The Impulse Navigation module is a backend API that calcuates vessel movement on a impulse navigation grid based on thrust and bearing variables set by console controls. The module pulls data on the vessel's current location, heading and speed as part of calculations.

The module is used by any active vessel or TSMO.

The module calculates navigation actions for one maneuvering cycle. At the beginning of each cycle, the module is called and the current value of helm controls is used to calculate the navigation actions for that cycle. The length of the maneuvering cycle is dependent on how often the module is called (usually every one second).

The impulse navigation simulation is grid-based, with a grid being 3000km square.

A grid unit is the lowest unit of measure possible, as the system locates an object by grid co-ordinates made up of integers.

Helm maneuvering involves applying directional thrust to alter the vessel's heading. It is entered into the system by deciding how many degrees to adjust the current direction of travel by (the * bearing*) and the distance traveled during the maneuver (

*For example, a maneuver bearing 30° at a velocity of 3 grids/sec gives a grid shift of X3, Y2.*

A negative bearing indicates a turn to the vessel's starboard side. A positive bearing indicates a turn to the vessel's port side. As the bearing represents a change in direction of travel it is added to the current heading to give the new heading.

Users select the bearing or vector by which they wish to adjust the vessel's direction. When ready, the user will ** engage** the helm maneuver, which results in the module calculating the resulting changes in heading or vector in the next maneuvering cycle.

The vessel's new position is calculated by adding the grid shift to the vessel's starting position at the beginning of the maneuver.

*For example, the vessel has a starting grid position of X100, Y100 with a heading of 90°. A helm maneuver bearing 30° velocity 3 grids/sec is executed. The vessel's new position is X103, Y102 with a heading of 120° (previous heading 90° plus a bearing of 30°).*

The maneuver's X and Y grid shift (in orange on the diagram) form the adjacent (X) and opposite (Y) sides of a right-triangle. The hypotenuse (blue) is calculated using the new heading (angle from adjacent side) and velocity (length).

where * X* and

The vessel's speed is retrieved in km/sec and is converted to * grids per cycle*. This value is used as the maneuver's velocity.

Helm maneuvers with higher bearings are broken down into multiple stages to better represent natural vessel movement. A bearing of 90° would not manifest as a sharp right-angle turn - it would be a curve described by the vessel's speed and inertia (or * leeway*).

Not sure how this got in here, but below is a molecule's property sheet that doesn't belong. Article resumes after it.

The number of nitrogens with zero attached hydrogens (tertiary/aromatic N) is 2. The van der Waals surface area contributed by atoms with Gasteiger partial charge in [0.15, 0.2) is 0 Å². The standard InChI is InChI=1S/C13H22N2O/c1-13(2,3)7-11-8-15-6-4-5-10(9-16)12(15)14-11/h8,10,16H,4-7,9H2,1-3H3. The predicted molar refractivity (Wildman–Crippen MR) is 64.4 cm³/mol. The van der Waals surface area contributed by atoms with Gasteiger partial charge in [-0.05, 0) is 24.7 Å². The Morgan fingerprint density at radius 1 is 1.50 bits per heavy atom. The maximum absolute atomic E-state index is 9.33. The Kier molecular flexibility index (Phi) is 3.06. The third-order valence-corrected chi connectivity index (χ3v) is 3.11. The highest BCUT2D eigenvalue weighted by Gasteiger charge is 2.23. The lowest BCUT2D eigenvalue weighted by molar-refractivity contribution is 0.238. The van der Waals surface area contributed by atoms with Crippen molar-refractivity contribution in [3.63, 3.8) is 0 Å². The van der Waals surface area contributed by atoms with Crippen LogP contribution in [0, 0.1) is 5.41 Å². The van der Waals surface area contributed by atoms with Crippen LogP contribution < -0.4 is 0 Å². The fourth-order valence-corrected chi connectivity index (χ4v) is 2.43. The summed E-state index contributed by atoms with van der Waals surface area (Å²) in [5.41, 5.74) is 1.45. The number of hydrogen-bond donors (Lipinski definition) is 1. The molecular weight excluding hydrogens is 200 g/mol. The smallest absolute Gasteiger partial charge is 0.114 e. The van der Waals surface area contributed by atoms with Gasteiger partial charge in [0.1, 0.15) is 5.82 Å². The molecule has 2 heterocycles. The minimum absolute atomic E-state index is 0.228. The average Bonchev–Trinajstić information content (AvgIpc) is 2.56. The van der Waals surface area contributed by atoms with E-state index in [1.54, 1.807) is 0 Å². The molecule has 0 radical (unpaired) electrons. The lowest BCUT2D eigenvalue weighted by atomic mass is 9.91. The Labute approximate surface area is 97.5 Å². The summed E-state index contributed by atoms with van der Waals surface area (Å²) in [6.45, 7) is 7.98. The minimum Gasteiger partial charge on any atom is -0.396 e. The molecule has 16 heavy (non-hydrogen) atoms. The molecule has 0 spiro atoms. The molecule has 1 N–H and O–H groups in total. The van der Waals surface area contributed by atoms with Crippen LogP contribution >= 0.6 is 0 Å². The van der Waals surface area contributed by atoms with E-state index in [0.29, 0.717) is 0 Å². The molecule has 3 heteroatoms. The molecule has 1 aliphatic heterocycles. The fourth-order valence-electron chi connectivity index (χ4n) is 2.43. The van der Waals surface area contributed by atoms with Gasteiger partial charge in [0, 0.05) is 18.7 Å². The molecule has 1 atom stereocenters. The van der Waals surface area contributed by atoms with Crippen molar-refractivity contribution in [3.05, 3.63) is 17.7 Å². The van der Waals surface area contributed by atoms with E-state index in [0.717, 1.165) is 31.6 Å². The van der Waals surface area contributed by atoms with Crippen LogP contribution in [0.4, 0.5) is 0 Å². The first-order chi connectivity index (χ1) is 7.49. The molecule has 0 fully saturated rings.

The maneuver's velocity and bearing are divided by the number of maneuvering stages and each stage is calculated cumulatively.

Helm maneuvers are carried out by changing the direction of engine thrust, which causes the ship's heading to change in the opposite direction. This process is referred to as *gimballing* the engines. The maximum extent to which the direction of thrust can be changed is referred to as the engine's *gimbal limit*.

The vessel's speed influences the amount of heading change for a given gimbal angle. The faster the vessel's speed, the larger a heading change that can be acehived with the same gimbal angle.

Gimbal limits are caculated differently depending on the engine mode:

Where the helm maneuver is engaged in **drive mode**, no additional thurst is applied. Only the current thrust is used to achieve the maneuver, so the gimbal limit is calculated based on the maximum radial acceleration that system can handle:

where * L* is the maximum radial acceleration supported by the system (for

Where the helm maneuver is engaged in **cruise mode**, additional thrust must be applied, so the gimbal limit is based on how much power the engines can handle. The gimbal limit is calculated as:

where M is maximum power input the engines are rated at (for *Endeavour* this is 12) and P is the actual power applied to the engines to generate thrust for the maneuver.

A vector is a vertical bearing. The system calculates a grid shift on the Z-axis if the maneuver includes a vector.

No vertical heading is currently recorded as helm maneuvering is restricted as much as possible to X and Y axes. The vessel automatically returns itself to a zero vector on completion of the maneuver.

where ** T** is the vector,

Vectors above 90° are not possible.